It’s suggestive that several of the film’s critics, describing these two sisters, have called Mary a beauty and Rebecca a “plain jane.” Yet how could a stunner like Rebecca Hall, even without a stylish get-up or make-up, possibly be described as plain? Is it because we’re conditioned to find snappish, cruel, well-dressed, smart-asses like Mary as sexy? And people like Rebecca as schnooks and doormats? Is it because too many of us would rather be Marys than be Rebeccas, even if Mary is a shit? I ask; I do not know.

Ann Guilbert as Andra has potentially the best role in the movie, and she plays it with just the right weariness and droll bite. But she’s been cheated — and so are we — by the fact that Holofcener writes this role so darkly and basically unsympathetically, because the filmmaker so strenuously tries to avoid the obvious sentimentality we’d feel toward an elderly woman in what are probably her last days.

At one point, when Kate, Alex, Mary, Rebecca and Andra all get together, Mary starts talking about Andra and the disposition of her apartment after she’s dead, as if Andra weren’t even there. I was reminded of the memorably callous treatment of the children toward their economically strapped parents in Leo McCarey‘s poignant/funny masterpiece Make Way for Tomorrow — a movie that would probably inspire Kate to tears, Alex to irony, Mary to contempt/discomfort and Rebecca to thoughtfulness — and a film that Holofcener should definitely make a point of watching some day, if she hasn‘t already.

There’s actually great potential in that Please Give get-together scene — if only Holofcener would grant Andra, amid her acerbic complaints, moments of more sympathy, lightness, connection, humanity. But she doesn’t. And it’s hard to understand why. The press book tells us that Please Give is based on real life, on a real old lady and her younger neighbors/landlords, who all became friends. Friends? Did reality seem too sappy for a biting Manhattan comedy about guilt and privilege?

Holofcener (Lovely and Amazing), who makes dryly funny, compassionate, realistic, verbally agile comedies with an urban setting, once worked for Woody Allen (on Hannah and Her Sisters) and she’s clearly mining his territory, though with less wit and style. Please Give is a pretty good movie, and a notably well-acted one. But it’s been somewhat over-praised by some Manhattanphile critics, who perhaps recognize the characters too quickly as part of their own milieu, or the milieu they want to be near.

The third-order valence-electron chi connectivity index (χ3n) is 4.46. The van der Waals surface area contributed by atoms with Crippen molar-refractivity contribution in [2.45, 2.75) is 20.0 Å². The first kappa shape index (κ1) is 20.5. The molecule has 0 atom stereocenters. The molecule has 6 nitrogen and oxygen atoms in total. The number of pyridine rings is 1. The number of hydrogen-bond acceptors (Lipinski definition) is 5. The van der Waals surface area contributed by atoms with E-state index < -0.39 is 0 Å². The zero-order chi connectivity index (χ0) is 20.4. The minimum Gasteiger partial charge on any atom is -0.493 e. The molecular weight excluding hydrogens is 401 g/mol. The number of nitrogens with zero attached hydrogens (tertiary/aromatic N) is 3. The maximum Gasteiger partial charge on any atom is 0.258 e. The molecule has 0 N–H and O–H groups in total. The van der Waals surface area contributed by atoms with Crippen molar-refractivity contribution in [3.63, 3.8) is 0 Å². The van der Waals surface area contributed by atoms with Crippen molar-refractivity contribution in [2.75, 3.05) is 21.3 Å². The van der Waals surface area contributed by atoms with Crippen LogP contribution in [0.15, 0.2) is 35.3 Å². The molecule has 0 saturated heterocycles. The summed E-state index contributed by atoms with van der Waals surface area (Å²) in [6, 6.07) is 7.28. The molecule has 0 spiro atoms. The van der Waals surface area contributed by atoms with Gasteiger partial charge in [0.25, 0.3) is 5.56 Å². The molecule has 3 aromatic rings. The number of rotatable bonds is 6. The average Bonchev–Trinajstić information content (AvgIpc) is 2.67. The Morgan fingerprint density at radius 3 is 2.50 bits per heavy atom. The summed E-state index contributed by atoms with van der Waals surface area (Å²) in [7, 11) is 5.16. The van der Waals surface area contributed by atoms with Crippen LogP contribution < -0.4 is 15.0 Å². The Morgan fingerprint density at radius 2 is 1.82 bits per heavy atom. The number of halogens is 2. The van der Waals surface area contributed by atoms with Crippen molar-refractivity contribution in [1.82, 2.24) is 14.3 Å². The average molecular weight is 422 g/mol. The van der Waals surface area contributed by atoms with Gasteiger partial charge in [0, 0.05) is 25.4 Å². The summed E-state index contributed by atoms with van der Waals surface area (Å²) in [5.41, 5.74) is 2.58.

I confess I’d like Please Give a lot better if the pathos were deeper, and/or the jokes funnier. After all, Alex has a point. So does Kate. So does Rebecca. So does Mary and even pimply daughter Abby. So does Andra, God bless her. As Renoir said, “Tout le monde a ses raisons.” And as Woody Allen said, “I can’t keep up that level of charm. I’d have a heart attack.”


Harry Brown (Two and a Half Stars)
U.K.; Daniel Barber, 2009

Harry Brown gives Michael Caine an old lion star role that’s reminiscent of Clint Eastwood’s old-tough-guy Walt in Gran Torino. And Caine does a great job with it, playing — with unflappable cool, commanding presence, a touch of sadness and carefully tamped-in rage — an elderly but still dangerous ex-military guy who becomes a free-lance vigilante when confronted with the savage gang violence in his deteriorating London neighborhood.

This is Caine in his element. The star of many top British and American noirs, from The Ipcress File to Get Carter, The Italian Job, Mona Lisa, Blood and Wine, and two Sleuths, he’s unerringly on-the-money, all the way to his last dark shot — though the movie, I think, starts going over the top midway through, and never quite recovers.

A shame, because up to the moment when, for me Harry Brown lost its footing — in the overwrought and over-designed evil-smack-dealer scene that damages the movie’s up-to-then canny mix of realism and heroic fantasy — I was having a fine time. Harry Brown has the mark of Caine, and Caine still has the Maltese Falcon-ish stuff that dreams are made of.

When I first saw him as Harry Palmer in The Ipcress File in 1965, I thought he was too insolent — and of course, I was reacting to the character and his Cockney jabs, rather than the actor. (Alfie wised me up and turned me around.) Bogart was insolent too, and Bogart, with his cynical-idealistic world-weary stare, knowing violence and punchy cracks, is the actor whom Caine often most suggests, despite the British actor’s blue-eyed, curly-haired, semi-pretty boy looks.